Opinion

What should charities expect from 2020

4th February 2020

What should charities expect from 2020

2020 is shaping up to be an eventful year in the charity sector, and here Ellie Williams of the Charity and Not for Profit team and Laura Horton, a trainee in the Private Client team, take a look at what issues and changes the sector may be facing in 2020. 

  • Following the Queen’s speech at the end of the year, we gained an insight into the government's intention to carry out a ‘fundamental review’ of business rates. No proposals have been made yet to make any changes to the generous relief from business rates on properties occupied for charitable purposes, but it is something for us to keep a look out for. 
  • As announced in 2019, the EU’s Fifth Money Laundering Directive is widening the obligation to register trusts with HMRC’s Trust Registration Service to all express trusts which means that all charitable trusts (not just those which incur a tax liability) could be caught by this obligation.  It is reported that the Government will publish its response in early 2020 to HM Treasury’s consultation paper, which was published back in April 2019. Hopefully this will shed some light on which trusts will have to be registered. 
  • At the end of 2019 a consultation was launched to gather the sector’s views on improving the Charity Governance Code. The consultation will close on 28th February 2020 and the new Code is due to be published this summer. It is proposed as a ‘light refresh’ of the Code, with more significant changes set for 2023. 
  • The Charity Commission has issued new guidance on when to report serious incidents involving a charity’s partners. Moving forwards, charities need to ensure that their trustees and senior management teams are briefed on this new guidance and proper procedures are in place within their organisation for reporting incidents. 
  • The Fundraising Regulator’s annual report and accounts made interesting reading.  Currently only around 20 charities refuse to pay the optional levy to the Financial Regulator. Interestingly an additional 100 charities do not reply to repeated requests. Payment of the levy amounted to £2.17m.  It has been reported that further changes may be made to the levy system, but we will have to wait for an update in 2020.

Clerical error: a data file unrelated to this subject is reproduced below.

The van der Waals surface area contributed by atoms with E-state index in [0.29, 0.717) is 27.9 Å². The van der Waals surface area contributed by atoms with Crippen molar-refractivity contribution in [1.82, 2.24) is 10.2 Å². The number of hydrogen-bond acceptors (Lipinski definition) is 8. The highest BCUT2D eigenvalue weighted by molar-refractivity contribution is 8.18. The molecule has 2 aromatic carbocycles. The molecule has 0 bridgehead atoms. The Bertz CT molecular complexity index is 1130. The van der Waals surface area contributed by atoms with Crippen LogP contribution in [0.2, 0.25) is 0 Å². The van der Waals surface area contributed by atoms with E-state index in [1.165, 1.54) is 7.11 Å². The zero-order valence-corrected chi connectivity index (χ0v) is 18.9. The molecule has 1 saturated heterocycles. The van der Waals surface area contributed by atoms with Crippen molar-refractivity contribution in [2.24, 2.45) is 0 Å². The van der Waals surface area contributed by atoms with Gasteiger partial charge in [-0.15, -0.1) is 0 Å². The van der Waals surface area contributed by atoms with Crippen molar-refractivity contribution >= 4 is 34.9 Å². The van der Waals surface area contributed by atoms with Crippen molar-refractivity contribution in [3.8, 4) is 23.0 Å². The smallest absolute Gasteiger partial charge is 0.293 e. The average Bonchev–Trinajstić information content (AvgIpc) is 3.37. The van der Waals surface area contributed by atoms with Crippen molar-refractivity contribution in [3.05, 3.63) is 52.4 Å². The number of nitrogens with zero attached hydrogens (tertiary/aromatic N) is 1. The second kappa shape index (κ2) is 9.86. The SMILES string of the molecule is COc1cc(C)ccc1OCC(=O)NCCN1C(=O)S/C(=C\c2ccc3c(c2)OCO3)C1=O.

• The Financial Regulator has also confirmed that following a fall in usage, they will be reviewing the Fundraising Preference Service this year, including considering whether the system will continue beyond 2021. 
  • A recent report acts as a reminder that charity trustees should ensure they carefully minute decisions and the reasons why decisions were reached. Marie Stopes International trustees were recently criticised for inadequately documenting a CEO pay decision by the Charity Commission. 
  • The High Court heard its first case pursued by the Charity Commission where trustees were found guilty of contempt of court. The Charity Commission had opened an inquiry into the charity and it had failed to comply with a direction to provide information and documents about the charity. 
  • A recent landmark court case has ruled that NHS trusts were not charitable for the purposes of business rates relief and, therefore, did not qualify for the charities business rates relief on the properties they occupy.  There was a lot at stake for both the parties and the decision may yet be appealed. 
  • Following recent changes, prior written approval must be obtained from Companies House to use sensitive words in a CIOs name where a charitable company is commenting to a CIO. This applies even if the company has already obtained written approval for their existing name. 
  • And finally, it is expected that the constant growth and changes in technology will continue to impact the charity sector. With charities seeing a massive decline in street giving and the increase in smartphones, several charities have decided to introduce more innovative ways of securing donations, including contactless payment systems.

 

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